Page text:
Stout would gain the upper hand in overtime, however, and a Scott Motz goal 14:47 into the extra session would propel the Blue Devils to this weekend’s championship.

“It was kind of a see-saw game,” said Watkins. “I thought we had the better of the play in the overtime, and you know, we finally got the goal.”

Meanwhile, St. Scholastica gave St. Norbert all they could handle, but in the end the Green Knights would win the dogfight 1-0 to also advance.

“It was a very hard fought battle and we knew that it would be,” said Green Knight head coach Tim Coghlin. “Just because of the way they play, and they way they’ve played us in the past.”

He continued, “I thought both goaltenders played extremely well. I do think that if you ask (St. Scholastica head coach) Mark Wick, as he and I talked on Monday, we both thought that for the intensity and magnitude of the game it was actually a little bit sloppy.”

All sloppiness aside, the Green Knights did advance and draw Stout as a reward.

All told, St. Norbert is currently riding a 25 game undefeated streak and is 9-0 all-time against the Blue Devils at the Cornerstone.

Stout’s struggles at St. Norbert recently are best exemplified by their last two trips there, as they dropped a NCHA semifinal contest last season, and were defeated 7-1 in DePere by the Green Knights earlier this year.

It should be noted that Stout did beat St. Norbert at St. Norbert last season, but the game was played at the Resch Center in Green Bay.

“They have a great hockey team and are No. 1 in the country for a reason,” said Watkins. “But we went over there and didn’t play well at all. We got down by a couple, goaltending wasn’t very good, offensively we weren’t very good and consequently we got beat up pretty good.”

Stout is a battle-tested and experienced club, however, and Watkins hopes that experience pays off; perhaps as it did in Stout’s more recent 3-3 tie with the Green Knights.

It’s this experience in particular that has Coghlin a little worried headed into the weekend.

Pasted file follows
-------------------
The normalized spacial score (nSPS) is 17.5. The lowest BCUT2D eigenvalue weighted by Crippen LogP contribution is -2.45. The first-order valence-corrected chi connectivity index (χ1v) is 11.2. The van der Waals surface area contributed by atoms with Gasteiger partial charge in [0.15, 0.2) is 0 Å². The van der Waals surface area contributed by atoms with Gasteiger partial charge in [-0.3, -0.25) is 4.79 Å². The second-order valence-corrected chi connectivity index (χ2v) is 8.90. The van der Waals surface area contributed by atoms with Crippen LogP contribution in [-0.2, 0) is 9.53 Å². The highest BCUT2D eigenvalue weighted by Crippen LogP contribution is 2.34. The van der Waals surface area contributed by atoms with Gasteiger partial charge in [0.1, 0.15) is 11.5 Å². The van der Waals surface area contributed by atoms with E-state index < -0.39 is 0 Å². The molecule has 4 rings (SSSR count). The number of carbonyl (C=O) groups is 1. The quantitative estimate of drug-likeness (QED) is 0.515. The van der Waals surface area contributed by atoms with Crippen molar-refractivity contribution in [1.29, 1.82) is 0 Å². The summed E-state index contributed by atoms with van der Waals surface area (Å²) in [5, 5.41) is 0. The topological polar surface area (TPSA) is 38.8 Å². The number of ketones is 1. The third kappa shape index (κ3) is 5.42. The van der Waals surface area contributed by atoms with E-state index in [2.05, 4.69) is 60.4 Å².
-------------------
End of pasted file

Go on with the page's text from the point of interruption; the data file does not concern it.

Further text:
“They are a determined team that is a veteran group that sat home last year at this time”, Coghlin. “They obviously want something to say about it this year. That’s the difference between a young team and a veteran team. Veteran guys who have been through this once or twice understand that. This Stout team has those guys.”

Additionally, Stout’s high octane attack is cause for concern.

“They play a pretty aggressive pursuit kind of game,” Coghlin explained. “When I saw they scored seven and eight on Stevens Point I thought that’s exactly the type of game Stout wanted. I think if it goes their way over here this weekend it will be a five to six goal game, and if it goes our way it could be a two to three goal game.”

From the Stout angle, Watkins singled out the necessity to get shots on net.

“We have to get shots on Jones,” he said. “And when we do we have to finish. It should be a fun night.”

Speaking of Kyle Jones, goaltending will no doubt play a major role in Saturday’s contest as Stout will counter with Mike Stone, a reigning first team All-American.

Interestingly, both coaches singled out two facets to this game that they thought would make the difference: goaltending and special teams.

With the nets in good hands, Stout’s power play on fire as of late, and St. Norbert’s plays with an extra attacker also formidable, the coaches just might be onto something.

Either way, it should be a packed house Saturday night as word is Stout is bringing a couple busloads of students. If they are able to come close to the performance of the Bethel students when they ventured into the Cornerstone last season, this is a game no one is going to want to miss.

It’s simply playoff hockey at it’s best.